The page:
New York City rethinks the monopoly cars have on streets

This piece from The Sydney Morning Herald highlights the multiple challenges faced by governments attempting to make cities more bicycle-friendly, and presents a familiar narrative in the ongoing cars vs bicycles conflict. As the story reports, New York City, a place which has long privileged motorists, is going on a ‘road diet’, to make space for a growing number of cyclists.  Motivated in part by the death of an Australian tourist who was killed riding her bicycle in New York City one year ago, and the increasing popularity of urban cycling, these attempts to make New York City more bike friendly have necessitated the removal of a number of parking spaces and eliminated some traffic lanes altogether. Not everyone has welcomed these developments however, and motorists and other interested parties have gone to various lengths to block the changes. According to the advocacy group Transportation Alternatives, motorists in New York City consider free parking and unfettered access to roads a right. Bicycles are perceived as infringing those rights, thus streets and footpaths have become “contested terrain”.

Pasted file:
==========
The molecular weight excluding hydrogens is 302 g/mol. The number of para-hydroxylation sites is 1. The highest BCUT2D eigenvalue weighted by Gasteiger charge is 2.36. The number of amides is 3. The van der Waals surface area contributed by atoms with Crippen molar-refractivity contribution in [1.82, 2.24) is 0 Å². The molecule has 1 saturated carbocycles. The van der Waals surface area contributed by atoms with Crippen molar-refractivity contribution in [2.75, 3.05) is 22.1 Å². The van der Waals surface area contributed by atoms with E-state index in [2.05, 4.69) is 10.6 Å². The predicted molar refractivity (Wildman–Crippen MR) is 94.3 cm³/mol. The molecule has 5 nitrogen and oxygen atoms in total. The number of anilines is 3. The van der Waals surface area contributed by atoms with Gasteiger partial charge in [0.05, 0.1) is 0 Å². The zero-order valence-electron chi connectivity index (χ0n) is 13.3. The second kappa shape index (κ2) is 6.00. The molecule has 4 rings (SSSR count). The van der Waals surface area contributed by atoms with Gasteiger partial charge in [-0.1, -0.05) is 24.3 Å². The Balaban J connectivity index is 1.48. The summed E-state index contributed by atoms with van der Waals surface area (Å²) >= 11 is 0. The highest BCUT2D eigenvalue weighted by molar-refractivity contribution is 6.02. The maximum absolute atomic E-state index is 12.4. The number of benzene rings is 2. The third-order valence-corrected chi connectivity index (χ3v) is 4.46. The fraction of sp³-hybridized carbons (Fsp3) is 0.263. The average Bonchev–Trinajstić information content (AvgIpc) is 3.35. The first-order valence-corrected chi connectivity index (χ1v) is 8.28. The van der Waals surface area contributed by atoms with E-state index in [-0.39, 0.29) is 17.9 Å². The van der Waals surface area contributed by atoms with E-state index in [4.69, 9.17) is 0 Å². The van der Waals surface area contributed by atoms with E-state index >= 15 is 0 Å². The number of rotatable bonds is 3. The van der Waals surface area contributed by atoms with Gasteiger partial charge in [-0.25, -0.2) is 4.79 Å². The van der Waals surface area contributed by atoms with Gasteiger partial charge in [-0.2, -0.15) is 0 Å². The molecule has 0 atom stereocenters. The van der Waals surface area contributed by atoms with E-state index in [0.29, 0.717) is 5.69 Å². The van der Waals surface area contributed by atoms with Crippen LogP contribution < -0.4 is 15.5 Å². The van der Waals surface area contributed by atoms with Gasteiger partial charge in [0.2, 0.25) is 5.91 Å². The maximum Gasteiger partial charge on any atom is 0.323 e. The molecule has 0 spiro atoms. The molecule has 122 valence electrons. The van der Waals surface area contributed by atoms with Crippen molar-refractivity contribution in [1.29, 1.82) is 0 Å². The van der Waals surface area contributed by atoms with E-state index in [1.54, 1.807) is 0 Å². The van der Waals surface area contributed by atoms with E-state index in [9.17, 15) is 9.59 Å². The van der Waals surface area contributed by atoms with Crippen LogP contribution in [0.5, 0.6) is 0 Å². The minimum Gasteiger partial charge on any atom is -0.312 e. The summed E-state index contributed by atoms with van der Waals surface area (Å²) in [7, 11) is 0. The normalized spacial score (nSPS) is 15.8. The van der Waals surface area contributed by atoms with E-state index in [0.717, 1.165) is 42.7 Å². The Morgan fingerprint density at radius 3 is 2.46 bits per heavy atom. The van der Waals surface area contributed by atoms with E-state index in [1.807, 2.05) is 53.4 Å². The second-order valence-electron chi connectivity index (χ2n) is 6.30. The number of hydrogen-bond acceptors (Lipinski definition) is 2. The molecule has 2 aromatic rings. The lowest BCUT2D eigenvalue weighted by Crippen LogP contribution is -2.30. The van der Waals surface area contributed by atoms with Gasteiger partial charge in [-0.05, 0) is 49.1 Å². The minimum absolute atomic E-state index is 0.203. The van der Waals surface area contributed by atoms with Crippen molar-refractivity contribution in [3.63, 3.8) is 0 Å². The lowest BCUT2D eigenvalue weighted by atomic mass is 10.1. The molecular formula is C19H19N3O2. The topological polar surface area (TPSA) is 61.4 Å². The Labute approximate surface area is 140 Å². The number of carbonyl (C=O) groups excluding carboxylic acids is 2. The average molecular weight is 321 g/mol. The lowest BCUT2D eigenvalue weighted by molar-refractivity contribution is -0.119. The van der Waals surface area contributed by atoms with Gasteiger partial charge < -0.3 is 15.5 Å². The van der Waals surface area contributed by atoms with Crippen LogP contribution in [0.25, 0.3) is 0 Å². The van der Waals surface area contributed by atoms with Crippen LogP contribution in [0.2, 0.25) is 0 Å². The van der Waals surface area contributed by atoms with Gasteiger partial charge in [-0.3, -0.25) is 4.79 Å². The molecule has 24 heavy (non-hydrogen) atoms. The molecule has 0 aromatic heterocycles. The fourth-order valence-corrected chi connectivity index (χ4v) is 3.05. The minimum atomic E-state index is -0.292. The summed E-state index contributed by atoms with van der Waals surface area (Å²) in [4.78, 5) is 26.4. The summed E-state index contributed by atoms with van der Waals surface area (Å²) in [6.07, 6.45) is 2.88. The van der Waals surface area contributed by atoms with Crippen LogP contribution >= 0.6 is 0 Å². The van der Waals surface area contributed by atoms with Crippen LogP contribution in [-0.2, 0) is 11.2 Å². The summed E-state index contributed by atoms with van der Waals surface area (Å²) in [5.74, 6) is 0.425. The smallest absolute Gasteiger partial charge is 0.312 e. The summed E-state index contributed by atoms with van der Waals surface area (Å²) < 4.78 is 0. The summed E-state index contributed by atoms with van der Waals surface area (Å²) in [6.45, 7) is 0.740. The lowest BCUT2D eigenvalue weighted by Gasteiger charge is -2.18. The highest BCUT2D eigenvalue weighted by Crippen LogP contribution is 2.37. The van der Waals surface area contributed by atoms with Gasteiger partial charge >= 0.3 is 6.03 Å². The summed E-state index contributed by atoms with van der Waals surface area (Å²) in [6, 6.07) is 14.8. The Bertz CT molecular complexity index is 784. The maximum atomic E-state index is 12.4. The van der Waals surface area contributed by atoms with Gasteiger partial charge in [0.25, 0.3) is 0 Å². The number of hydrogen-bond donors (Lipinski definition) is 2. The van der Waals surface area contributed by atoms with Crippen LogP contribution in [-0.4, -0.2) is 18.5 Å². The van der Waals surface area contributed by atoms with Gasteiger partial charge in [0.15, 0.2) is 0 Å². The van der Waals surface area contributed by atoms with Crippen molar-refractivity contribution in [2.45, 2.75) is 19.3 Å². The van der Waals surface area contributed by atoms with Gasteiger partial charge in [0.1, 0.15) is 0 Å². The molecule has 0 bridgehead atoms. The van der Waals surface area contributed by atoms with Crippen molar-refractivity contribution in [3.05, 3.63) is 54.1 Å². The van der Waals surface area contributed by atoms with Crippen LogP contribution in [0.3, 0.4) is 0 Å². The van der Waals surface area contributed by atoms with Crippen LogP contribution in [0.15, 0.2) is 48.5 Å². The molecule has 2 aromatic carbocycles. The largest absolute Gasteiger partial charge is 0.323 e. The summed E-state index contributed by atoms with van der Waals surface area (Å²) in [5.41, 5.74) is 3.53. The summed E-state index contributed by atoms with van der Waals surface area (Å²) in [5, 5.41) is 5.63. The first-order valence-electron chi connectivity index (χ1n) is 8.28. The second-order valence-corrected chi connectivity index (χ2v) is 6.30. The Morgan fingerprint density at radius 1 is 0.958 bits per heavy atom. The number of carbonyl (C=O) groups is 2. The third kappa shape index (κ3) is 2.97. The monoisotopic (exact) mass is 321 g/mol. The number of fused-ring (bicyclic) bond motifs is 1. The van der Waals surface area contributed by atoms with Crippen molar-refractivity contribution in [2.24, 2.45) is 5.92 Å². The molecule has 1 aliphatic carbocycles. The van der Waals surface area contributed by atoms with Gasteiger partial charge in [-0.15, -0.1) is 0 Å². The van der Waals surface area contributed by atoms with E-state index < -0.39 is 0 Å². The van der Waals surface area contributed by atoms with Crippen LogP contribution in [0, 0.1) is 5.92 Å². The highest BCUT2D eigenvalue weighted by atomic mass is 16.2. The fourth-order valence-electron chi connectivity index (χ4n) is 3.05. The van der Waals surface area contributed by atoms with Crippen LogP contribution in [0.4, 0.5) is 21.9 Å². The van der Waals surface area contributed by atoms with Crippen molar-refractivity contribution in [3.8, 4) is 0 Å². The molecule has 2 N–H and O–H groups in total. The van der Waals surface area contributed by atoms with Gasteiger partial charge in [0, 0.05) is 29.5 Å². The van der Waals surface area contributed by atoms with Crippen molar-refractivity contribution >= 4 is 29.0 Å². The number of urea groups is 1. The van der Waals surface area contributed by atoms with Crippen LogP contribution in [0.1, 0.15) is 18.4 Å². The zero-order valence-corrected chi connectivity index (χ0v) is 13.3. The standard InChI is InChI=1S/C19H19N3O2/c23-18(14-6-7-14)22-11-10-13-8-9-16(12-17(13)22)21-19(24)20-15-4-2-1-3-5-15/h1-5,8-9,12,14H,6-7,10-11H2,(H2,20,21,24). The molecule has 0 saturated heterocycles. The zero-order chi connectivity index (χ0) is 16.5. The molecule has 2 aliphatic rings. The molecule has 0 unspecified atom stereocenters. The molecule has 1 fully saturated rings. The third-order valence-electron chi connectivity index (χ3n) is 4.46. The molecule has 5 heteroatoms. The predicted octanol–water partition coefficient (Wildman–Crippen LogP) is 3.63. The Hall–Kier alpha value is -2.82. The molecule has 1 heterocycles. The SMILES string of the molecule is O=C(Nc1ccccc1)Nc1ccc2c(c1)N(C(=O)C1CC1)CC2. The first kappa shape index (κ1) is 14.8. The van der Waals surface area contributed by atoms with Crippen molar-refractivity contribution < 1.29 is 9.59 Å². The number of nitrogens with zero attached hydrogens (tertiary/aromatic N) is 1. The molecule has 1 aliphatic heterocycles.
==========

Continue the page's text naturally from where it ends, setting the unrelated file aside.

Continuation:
Meanwhile, a ‘movement and place’ framework has been developed in New Zealand to tackle the ongoing challenge of balancing “the needs of developing urban locations with the means to travel between them.” The framework, which was first developed in London, addresses the need to create liveable cities. It considers ‘place’ first, and then addresses questions of movement and mobility, and  acknowledges that limited space means that everything can’t simply be squeezed in. Cars are no longer given priority, but instead are balanced against the needs of cyclists, pedestrians and public transport.

The opposition to changes in road infrastructure in New York City and other cities to make them more bike friendly is hardly unique, and we face similar issues in other large, car-centric cities such as Sydney. Stories such as these demonstrate that a commitment by local governments to improving cycling infrastructure and making cities more bike friendly, while absolutely necessary, only addresses part of the problem. Changing the expectations, attitudes, and sense of entitlement held by a significant portion of motorists, is a different problem altogether.

 

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